SARASOTA, Fla. - This week marks an annual celebration of government transparency, also known as Sunshine Week. But on the Suncoast, a Sarasota city commissioner is battling a lawsuit on that very issue.
A sunshine violation suit filed back in October against several city officials took center stage at Monday's commission meeting, with the city voting to not continue paying for Commissioner Susan Chapman's legal fees resulting from the case.
"We need to back up our elected officials; what happened last night is that the city commission did not," says Chapman about the commissioners’ decision to not act on a motion to continue paying her legal fees related to allegations that she violated the Sunshine Law by attending a meeting with downtown merchants. "There was no government decision-making at that meeting, there was no collusion, there was no evasion; we were listening to constituents.
But lawyer Andrea Mogensen disagrees. She's the attorney representing Citizens for Sunshine, the non-profit organization behind the lawsuit. "Two commissioners had met without notice to the public and without an opportunity for the public to participate basically in a closed door meeting."
According to court documents, back in October, Sarasota downtown merchants gathered at the Tsunami Restaurant to voice their frustration about the homeless issue. They invited multiple city officials.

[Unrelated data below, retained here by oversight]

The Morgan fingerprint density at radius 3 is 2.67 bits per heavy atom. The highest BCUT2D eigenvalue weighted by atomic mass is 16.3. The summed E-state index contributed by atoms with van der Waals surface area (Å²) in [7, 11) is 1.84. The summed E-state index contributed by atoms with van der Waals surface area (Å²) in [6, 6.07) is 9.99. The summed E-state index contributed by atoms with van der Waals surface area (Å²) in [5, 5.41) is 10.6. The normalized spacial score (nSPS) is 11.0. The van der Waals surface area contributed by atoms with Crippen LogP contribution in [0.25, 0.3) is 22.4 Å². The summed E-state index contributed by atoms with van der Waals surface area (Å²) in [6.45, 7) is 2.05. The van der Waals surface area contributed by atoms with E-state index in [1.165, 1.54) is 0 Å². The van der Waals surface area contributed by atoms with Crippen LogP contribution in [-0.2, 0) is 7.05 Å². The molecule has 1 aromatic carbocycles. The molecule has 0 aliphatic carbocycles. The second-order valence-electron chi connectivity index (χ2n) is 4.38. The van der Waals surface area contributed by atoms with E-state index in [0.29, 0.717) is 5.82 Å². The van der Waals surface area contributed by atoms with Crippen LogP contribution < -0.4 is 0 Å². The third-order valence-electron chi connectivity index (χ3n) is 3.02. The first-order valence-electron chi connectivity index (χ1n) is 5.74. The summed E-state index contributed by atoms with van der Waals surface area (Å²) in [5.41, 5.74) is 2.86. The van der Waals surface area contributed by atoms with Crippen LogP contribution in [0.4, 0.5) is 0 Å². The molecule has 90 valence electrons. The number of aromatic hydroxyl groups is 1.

Commisisoners Chapman and Atwell, the city manager, deputy city managers, and several Sarasota Police officers took them up on that offer.
"It's the attendance of the two commissioners, and ergo the responsibility of the city, that causes the responsibility to the public to notice the meeting in advance and to keep minutes so that all of the citizens of Sarasota and all of the constituents and anybody who wants to knows what the decision making is on this very, very important issue."
Atwell and the city settled their cases, but Chapman has continued to defend her decision to attend the meeting, saying there were no sunshine violations. "What was at issue here is elected officials being able to listen their constituents."